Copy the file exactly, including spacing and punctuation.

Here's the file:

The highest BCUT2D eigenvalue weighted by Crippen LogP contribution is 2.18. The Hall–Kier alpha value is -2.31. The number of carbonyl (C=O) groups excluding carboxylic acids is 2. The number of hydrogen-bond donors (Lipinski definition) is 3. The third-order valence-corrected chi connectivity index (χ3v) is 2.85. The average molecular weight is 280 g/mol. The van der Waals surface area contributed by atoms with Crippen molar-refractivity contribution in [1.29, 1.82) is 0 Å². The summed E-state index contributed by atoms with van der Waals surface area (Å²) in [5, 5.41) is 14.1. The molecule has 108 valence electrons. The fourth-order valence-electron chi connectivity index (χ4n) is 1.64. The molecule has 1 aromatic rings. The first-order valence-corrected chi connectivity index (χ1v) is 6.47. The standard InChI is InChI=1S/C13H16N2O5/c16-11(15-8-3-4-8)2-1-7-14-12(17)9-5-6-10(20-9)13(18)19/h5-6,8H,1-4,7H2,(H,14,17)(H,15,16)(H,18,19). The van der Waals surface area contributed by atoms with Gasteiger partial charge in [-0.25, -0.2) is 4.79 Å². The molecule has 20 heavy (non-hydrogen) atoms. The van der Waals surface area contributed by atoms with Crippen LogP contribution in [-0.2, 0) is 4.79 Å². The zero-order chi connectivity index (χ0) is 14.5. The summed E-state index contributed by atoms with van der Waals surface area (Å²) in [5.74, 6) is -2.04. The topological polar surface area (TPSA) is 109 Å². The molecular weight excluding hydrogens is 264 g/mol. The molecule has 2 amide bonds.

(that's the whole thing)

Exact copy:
The highest BCUT2D eigenvalue weighted by Crippen LogP contribution is 2.18. The Hall–Kier alpha value is -2.31. The number of carbonyl (C=O) groups excluding carboxylic acids is 2. The number of hydrogen-bond donors (Lipinski definition) is 3. The third-order valence-corrected chi connectivity index (χ3v) is 2.85. The average molecular weight is 280 g/mol. The van der Waals surface area contributed by atoms with Crippen molar-refractivity contribution in [1.29, 1.82) is 0 Å². The summed E-state index contributed by atoms with van der Waals surface area (Å²) in [5, 5.41) is 14.1. The molecule has 108 valence electrons. The fourth-order valence-electron chi connectivity index (χ4n) is 1.64. The molecule has 1 aromatic rings. The first-order valence-corrected chi connectivity index (χ1v) is 6.47. The standard InChI is InChI=1S/C13H16N2O5/c16-11(15-8-3-4-8)2-1-7-14-12(17)9-5-6-10(20-9)13(18)19/h5-6,8H,1-4,7H2,(H,14,17)(H,15,16)(H,18,19). The van der Waals surface area contributed by atoms with Gasteiger partial charge in [-0.25, -0.2) is 4.79 Å². The molecule has 20 heavy (non-hydrogen) atoms. The van der Waals surface area contributed by atoms with Crippen LogP contribution in [-0.2, 0) is 4.79 Å². The zero-order chi connectivity index (χ0) is 14.5. The summed E-state index contributed by atoms with van der Waals surface area (Å²) in [5.74, 6) is -2.04. The topological polar surface area (TPSA) is 109 Å². The molecular weight excluding hydrogens is 264 g/mol. The molecule has 2 amide bonds.